One quarter of mutual funds have October fiscal year-end dates…

This could explain some of the selling last week as few portfolio managers want to show underperforming dogs at the top of their portfolio holdings next week.


(Goldman Sachs)

Former Fed Chair Janet Yellen warns…

The US needs to deal with a “huge deterioration” in the standards of corporate lending instead of focusing on deregulation, Janet Yellen has warned. In an interview with the Financial Times, the former chair of the Federal Reserve said she was particularly alarmed by loosening standards in the $1.3tn market for leveraged loans, which are offered to companies with weaker credit ratings. “I am worried about the systemic risks associated with these loans,” said the former central banker. “There has been a huge deterioration in standards; covenants have been loosened in leveraged lending.”…

“If we have a downturn in the economy, there are a lot of firms that will go bankrupt, I think, because of this debt. It would probably worsen a downturn.”

(Financial Times)

 

As we talked last week, bank earnings have been under pressure…

One new reason is that banks are now having to compete and pay more for their funding as customers are more educated and it is easier to move deposits.

After nearly three years of rate increases from the Federal Reserve, customers are pulling billions of dollars out of accounts that don’t earn interest and putting their money into higher-yielding alternatives. That will crimp banks’ ability to grow profits going forward.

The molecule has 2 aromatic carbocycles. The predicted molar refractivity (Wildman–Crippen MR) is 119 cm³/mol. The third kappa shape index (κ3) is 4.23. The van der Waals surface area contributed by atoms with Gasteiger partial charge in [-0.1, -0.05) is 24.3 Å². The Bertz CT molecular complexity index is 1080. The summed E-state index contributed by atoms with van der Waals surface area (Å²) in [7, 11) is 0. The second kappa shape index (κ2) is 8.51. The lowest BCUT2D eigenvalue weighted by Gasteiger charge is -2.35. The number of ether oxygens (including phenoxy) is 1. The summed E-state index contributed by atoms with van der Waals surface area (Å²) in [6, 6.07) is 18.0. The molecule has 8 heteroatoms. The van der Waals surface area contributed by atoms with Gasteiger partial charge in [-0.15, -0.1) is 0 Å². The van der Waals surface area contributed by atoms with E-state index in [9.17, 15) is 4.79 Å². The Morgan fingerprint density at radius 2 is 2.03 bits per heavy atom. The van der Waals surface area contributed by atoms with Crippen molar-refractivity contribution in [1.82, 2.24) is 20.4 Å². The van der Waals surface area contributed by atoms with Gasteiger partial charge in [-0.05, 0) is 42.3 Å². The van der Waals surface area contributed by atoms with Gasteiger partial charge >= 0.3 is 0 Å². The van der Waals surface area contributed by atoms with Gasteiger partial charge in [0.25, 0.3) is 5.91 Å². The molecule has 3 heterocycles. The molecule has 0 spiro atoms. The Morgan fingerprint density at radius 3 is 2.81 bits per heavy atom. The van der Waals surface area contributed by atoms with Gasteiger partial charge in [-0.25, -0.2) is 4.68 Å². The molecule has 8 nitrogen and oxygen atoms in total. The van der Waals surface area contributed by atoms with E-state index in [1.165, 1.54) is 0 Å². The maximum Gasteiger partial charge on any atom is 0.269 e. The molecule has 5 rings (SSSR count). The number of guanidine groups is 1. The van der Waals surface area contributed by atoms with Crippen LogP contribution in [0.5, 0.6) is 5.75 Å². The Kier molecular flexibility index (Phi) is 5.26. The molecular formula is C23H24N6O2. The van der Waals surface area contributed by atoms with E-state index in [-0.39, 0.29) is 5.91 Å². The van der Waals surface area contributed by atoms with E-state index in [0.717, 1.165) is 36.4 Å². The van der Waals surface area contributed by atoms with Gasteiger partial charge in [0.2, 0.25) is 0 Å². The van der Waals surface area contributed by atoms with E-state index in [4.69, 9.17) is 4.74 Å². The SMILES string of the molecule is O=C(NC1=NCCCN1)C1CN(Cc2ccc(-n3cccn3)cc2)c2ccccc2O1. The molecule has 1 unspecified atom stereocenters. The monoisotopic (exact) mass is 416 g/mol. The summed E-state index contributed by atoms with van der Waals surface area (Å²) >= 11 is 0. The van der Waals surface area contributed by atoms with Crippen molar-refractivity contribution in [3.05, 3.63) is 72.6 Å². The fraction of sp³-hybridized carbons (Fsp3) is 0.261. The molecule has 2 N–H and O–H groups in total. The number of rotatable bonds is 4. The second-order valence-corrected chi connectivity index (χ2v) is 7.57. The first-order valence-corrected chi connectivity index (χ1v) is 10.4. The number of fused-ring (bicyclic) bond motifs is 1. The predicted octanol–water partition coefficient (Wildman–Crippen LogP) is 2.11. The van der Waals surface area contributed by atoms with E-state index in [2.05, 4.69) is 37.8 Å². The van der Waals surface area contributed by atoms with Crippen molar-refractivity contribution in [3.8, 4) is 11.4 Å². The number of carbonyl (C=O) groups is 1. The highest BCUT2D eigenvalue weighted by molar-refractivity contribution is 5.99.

The four largest U.S. banks— JPMorgan Chase JPM -2.28% & Co., Bank of America Corp. BAC -3.69% , Wells Fargo & Co. and Citigroup Inc. —reported a combined 5% drop in U.S. deposits that earn no interest in the third quarter compared with a year ago. Customers withdrew more than $30 billion from U.S. bank accounts that don’t earn interest over the year that ended June 30, the first such annual decline in more than a decade, according to Federal Deposit Insurance Corp. data…

When the Federal Reserve started raising rates in December 2015, bank profits quickly benefited. That was because lenders started charging more on certain loans like credit cards and lines of credit to businesses, but didn’t immediately pay depositors more.

Slowly, lenders started paying higher rates to some savvy corporate and wealth-management customers who might otherwise take their money elsewhere. Still, money in noninterest accounts continued to grow.

That is now reversing, even if slowly. Noninterest deposits of around $3.2 trillion were equal to 26.3% of domestic deposits at U.S. banks in the second quarter, according to FDIC data. Although way above precrisis levels, the ratio is down from 27.5% a year ago. That equates to about $30.6 billion less in noninterest accounts.

(WSJ)

Renters get some leverage…

Renters finally have reason to rejoice: their housing costs dropped last month for the first time in six years.

The median rent for apartments, single-family homes and other residences across the U.S. was $1,440 in September, down 0.2 percent from a year earlier and the first year-over-year decline since July 2012, according to listings website Zillow. Rents have jumped 14 percent since September 2011, or about 2.3 percent a year…

Rents fell in more than half of the 35 largest U.S. markets in September, with the biggest declines in Portland, Oregon, where they dropped 2.7 percent, and Seattle, with a 2.2 percent decrease. Rents jumped the most in Riverside, California, a more-affordable option than Los Angeles for those willing to commute, with a 3 percent increase.

(Bloomberg)

For those Reese’s lovers out there…

Be sure to stop by once your kids go to sleep and you have access to their candy stash.

Finally, your feel good story of the week…

A deaf custodian at a Tennessee elementary school was left in shock as a kindergarten class surprised him with a special happy birthday song in sign language.


Explore 361 Capital: